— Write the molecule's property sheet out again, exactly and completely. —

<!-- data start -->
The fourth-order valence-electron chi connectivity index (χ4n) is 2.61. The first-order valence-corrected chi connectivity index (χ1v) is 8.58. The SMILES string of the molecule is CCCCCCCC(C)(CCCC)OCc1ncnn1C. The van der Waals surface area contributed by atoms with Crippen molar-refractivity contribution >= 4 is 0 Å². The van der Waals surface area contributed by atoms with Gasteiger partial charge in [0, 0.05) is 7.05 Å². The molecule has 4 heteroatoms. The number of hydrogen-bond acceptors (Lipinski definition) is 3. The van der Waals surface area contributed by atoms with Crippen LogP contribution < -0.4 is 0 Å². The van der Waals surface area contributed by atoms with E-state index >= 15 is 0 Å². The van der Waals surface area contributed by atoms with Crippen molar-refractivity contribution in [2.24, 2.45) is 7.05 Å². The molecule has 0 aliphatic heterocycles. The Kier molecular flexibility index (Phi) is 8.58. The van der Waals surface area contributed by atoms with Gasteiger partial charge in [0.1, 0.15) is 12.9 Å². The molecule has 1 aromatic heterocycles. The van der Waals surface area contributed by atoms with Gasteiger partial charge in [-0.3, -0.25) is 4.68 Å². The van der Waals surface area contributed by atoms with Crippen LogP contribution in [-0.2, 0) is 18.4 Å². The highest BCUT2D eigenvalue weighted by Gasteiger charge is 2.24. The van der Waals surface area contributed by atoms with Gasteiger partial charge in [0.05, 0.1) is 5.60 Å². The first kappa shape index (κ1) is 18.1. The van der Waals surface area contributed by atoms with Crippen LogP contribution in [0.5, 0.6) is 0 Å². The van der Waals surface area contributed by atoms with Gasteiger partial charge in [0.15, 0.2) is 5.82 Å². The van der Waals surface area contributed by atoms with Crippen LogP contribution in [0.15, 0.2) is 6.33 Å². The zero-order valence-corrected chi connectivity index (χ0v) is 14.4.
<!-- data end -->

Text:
The fourth-order valence-electron chi connectivity index (χ4n) is 2.61. The first-order valence-corrected chi connectivity index (χ1v) is 8.58. The SMILES string of the molecule is CCCCCCCC(C)(CCCC)OCc1ncnn1C. The van der Waals surface area contributed by atoms with Crippen molar-refractivity contribution >= 4 is 0 Å². The van der Waals surface area contributed by atoms with Gasteiger partial charge in [0, 0.05) is 7.05 Å². The molecule has 4 heteroatoms. The number of hydrogen-bond acceptors (Lipinski definition) is 3. The van der Waals surface area contributed by atoms with Crippen LogP contribution < -0.4 is 0 Å². The van der Waals surface area contributed by atoms with E-state index >= 15 is 0 Å². The van der Waals surface area contributed by atoms with Crippen molar-refractivity contribution in [2.24, 2.45) is 7.05 Å². The molecule has 0 aliphatic heterocycles. The Kier molecular flexibility index (Phi) is 8.58. The van der Waals surface area contributed by atoms with Gasteiger partial charge in [0.1, 0.15) is 12.9 Å². The molecule has 1 aromatic heterocycles. The van der Waals surface area contributed by atoms with Gasteiger partial charge in [-0.3, -0.25) is 4.68 Å². The van der Waals surface area contributed by atoms with Crippen LogP contribution in [-0.2, 0) is 18.4 Å². The highest BCUT2D eigenvalue weighted by Gasteiger charge is 2.24. The van der Waals surface area contributed by atoms with Gasteiger partial charge in [0.05, 0.1) is 5.60 Å². The first kappa shape index (κ1) is 18.1. The van der Waals surface area contributed by atoms with Crippen LogP contribution in [0.5, 0.6) is 0 Å². The van der Waals surface area contributed by atoms with Gasteiger partial charge in [0.15, 0.2) is 5.82 Å². The van der Waals surface area contributed by atoms with Crippen LogP contribution in [0.15, 0.2) is 6.33 Å². The zero-order valence-corrected chi connectivity index (χ0v) is 14.4.